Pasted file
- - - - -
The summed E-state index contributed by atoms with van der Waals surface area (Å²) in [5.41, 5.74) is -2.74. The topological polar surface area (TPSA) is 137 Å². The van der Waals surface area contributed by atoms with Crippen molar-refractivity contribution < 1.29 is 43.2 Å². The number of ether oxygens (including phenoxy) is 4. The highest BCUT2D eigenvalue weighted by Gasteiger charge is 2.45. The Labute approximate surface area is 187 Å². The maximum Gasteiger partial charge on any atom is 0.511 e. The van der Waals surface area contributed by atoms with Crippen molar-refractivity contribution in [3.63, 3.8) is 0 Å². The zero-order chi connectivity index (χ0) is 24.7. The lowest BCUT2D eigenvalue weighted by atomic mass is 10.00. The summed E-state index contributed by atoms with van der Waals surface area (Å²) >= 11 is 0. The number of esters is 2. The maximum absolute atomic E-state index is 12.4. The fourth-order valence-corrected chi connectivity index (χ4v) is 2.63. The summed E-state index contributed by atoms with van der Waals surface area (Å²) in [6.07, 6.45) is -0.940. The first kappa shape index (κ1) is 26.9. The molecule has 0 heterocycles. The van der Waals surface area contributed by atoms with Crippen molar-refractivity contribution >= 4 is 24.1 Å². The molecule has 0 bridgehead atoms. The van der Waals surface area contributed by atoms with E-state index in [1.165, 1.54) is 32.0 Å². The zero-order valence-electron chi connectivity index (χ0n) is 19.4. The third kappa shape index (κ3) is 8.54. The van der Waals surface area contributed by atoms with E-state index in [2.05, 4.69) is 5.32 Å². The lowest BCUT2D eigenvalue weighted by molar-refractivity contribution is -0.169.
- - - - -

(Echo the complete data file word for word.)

The summed E-state index contributed by atoms with van der Waals surface area (Å²) in [5.41, 5.74) is -2.74. The topological polar surface area (TPSA) is 137 Å². The van der Waals surface area contributed by atoms with Crippen molar-refractivity contribution < 1.29 is 43.2 Å². The number of ether oxygens (including phenoxy) is 4. The highest BCUT2D eigenvalue weighted by Gasteiger charge is 2.45. The Labute approximate surface area is 187 Å². The maximum Gasteiger partial charge on any atom is 0.511 e. The van der Waals surface area contributed by atoms with Crippen molar-refractivity contribution in [3.63, 3.8) is 0 Å². The zero-order chi connectivity index (χ0) is 24.7. The lowest BCUT2D eigenvalue weighted by atomic mass is 10.00. The summed E-state index contributed by atoms with van der Waals surface area (Å²) >= 11 is 0. The number of esters is 2. The maximum absolute atomic E-state index is 12.4. The fourth-order valence-corrected chi connectivity index (χ4v) is 2.63. The summed E-state index contributed by atoms with van der Waals surface area (Å²) in [6.07, 6.45) is -0.940. The first kappa shape index (κ1) is 26.9. The molecule has 0 heterocycles. The van der Waals surface area contributed by atoms with Crippen molar-refractivity contribution >= 4 is 24.1 Å². The molecule has 0 bridgehead atoms. The van der Waals surface area contributed by atoms with E-state index in [1.165, 1.54) is 32.0 Å². The zero-order valence-electron chi connectivity index (χ0n) is 19.4. The third kappa shape index (κ3) is 8.54. The van der Waals surface area contributed by atoms with E-state index in [2.05, 4.69) is 5.32 Å². The lowest BCUT2D eigenvalue weighted by molar-refractivity contribution is -0.169.